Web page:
Reading Shirer’s Rise and Fall of the Third Reich as a kid, I wondered what it was like to be an American in the thirties. How clear was it from half a world away that Germany was sliding into the darkness? I thought about that moment recently while reading news reports from Egypt.
There’s way too much violence, terror and repression in Egypt these days for one post. Groups under attack include:
- Journalists: I wrote last week about crucifixions of regime opponents, including journalists. The National Post’s Jonathan Kay and others have labeled the reports false. Middle East specialist Raymond Ibrahim explains here why he believes the reports are probably true. And former Muslim Brotherhood member Walid Shoebat reports that Al-Haq wa-Dalal Radio interviewed several eyewitnesses to the killings.
- Women: The BBC reports that sexual harassment of women is increasing since the recent presidential elections. They say it has now reached “epidemic” proportions.
- Christians: Coptic Christians are increasingly being kidnapped and held for ransom. A new human rights report describes dozens of kidnappings in the city of Nag Hammadi alone.
- Political opposition: President Morsi’s chief rival in the recent elections, Ahmed Shafiq, has been banned from the country.
But, since the Jewish High Holy Days, the Days of Awe, start later this month, let’s talk today about Egypt’s Jews.
Egypt’s last synagogue effectively shut down
After over 2,300 years, Jewish life in Egypt is ending. Arutz Sheva reported yesterday that the last functioning synagogue in the country, the Eliyahu Hanavi Synagogue in Alexandria, will hold no Rosh Hashanah or Yom Kippur services this month. The article said the new government had banned them for “security reasons.”
The Jerusalem Post, however, reports that the services haven’t actually been banned. (Move along. Nothing to see here.) It’s actually just that the rabbi and cantor who conduct the services have been denied permission to travel to Alexandria, along with the men necessary to compose a minyan.
So much more subtle than just padlocking the door, don’t you think?
In case you’re a little foggy on Jewish ritual practice, you have to have a minyan–ten men over the age of 13–in order to hold public services. A few people can still get together and read some prayers. But critical parts of the service can’t be done without the minyan.
This will be the first time in 2,000 years that Alexandria–which, in living memory, had a Jewish community 80,000 strong–will not have a minyan for High Holy Day services. Four old men and 18 old women are all that remain of Alexandria’s once-thriving Jewish community.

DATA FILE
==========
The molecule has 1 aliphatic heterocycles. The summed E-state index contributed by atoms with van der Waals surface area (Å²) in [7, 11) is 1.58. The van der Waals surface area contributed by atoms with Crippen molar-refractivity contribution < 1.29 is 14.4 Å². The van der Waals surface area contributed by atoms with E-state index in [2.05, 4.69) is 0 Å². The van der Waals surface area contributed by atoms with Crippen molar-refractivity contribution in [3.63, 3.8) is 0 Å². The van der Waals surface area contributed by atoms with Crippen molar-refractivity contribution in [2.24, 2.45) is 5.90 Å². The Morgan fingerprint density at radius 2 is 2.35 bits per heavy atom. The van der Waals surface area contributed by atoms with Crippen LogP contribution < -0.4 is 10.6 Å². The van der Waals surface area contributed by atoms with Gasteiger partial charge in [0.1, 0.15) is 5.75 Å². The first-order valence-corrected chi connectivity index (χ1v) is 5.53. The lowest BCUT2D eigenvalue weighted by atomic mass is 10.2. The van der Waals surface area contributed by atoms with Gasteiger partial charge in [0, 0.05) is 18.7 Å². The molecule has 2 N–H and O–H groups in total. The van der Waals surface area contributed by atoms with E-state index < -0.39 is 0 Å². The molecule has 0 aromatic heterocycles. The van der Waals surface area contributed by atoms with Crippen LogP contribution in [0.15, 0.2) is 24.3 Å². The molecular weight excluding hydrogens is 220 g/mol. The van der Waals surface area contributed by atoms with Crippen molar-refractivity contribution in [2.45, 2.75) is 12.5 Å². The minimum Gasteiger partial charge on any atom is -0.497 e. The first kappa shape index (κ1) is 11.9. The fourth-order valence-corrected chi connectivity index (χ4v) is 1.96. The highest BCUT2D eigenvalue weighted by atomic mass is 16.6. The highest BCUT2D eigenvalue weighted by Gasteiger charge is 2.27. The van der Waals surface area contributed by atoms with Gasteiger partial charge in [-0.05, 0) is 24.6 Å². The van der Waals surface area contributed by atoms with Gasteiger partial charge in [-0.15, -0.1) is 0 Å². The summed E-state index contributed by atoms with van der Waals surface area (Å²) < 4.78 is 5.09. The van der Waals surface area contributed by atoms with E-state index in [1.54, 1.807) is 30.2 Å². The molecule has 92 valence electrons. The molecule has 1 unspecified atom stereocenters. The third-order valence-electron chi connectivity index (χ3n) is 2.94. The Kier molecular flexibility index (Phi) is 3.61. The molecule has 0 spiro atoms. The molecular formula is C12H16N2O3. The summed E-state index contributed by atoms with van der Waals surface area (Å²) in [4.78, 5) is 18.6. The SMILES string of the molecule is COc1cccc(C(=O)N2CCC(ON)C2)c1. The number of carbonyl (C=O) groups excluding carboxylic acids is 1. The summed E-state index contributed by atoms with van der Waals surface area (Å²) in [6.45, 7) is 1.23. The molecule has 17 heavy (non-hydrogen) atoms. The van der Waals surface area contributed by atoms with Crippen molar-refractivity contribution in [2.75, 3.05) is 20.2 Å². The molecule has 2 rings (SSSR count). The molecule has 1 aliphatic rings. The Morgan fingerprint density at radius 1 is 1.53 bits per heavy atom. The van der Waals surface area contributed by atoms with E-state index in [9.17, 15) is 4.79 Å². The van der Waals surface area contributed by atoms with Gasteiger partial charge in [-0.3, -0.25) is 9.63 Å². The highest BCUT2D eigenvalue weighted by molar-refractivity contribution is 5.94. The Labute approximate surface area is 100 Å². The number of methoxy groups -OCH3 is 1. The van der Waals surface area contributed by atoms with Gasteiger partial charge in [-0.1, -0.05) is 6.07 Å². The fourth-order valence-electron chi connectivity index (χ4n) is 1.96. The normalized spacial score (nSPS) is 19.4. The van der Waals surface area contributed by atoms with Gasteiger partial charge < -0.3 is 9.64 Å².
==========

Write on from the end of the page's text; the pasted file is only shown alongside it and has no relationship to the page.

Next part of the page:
Less than two years ago, Mubarak’s government was planning to restore the synagogue, widely considered one of the most beautiful in the world. Morsi’s government has canceled those plans. Just like it canceled Pesach services there earlier this year.
Twelve years ago, one of the remaining women, Alexandria native Linda Mattatia, then in her mid-70s, told an AP reporter:
It is not difficult to keep our traditions. We don’t feel anything against us. The neighbours are very nice. We have friends. We do our own thing.
The article was entitled “Egyptian Jews Feel at Home in Alexandria.” It’s hard to imagine it being written today.
And while Egypt ramps up violence against and repression of the press, women, religious minorities and the political opposition, the United States is:
The New York Times reported Monday that the Administration says the debt forgiveness is part of “an American and international assistance package intended to bolster [Egypt's] transition to democracy.” I can think of several ways of describing suppression of the press, women, religious minorities and the political opposition, but “democracy” isn’t one of the first fifty or so that come to mind.
We suspended the aid over human rights concerns. Now, since things are getting worse, not better, Secretary Clinton has simply waived the requirement that Cairo make progress toward democracy before receiving military aid.
♦ conducting joint military exercises with Egypt–while reducing by 2/3 our participation in a scheduled join exercise with Israel
According to Egyptian media reports, the purpose of the joint exercise is to enable Egyptian forces to practice both defensive and offensive tactics–over both the Sinai and the Red Sea. Why again is this a good idea?
As Egypt ramps up violence against and repression of her own minorities, we forgive her debt, resume military aid and help her practice making war.
How stupid can we get?
Not even Chamberlain helped train the Wehrmacht.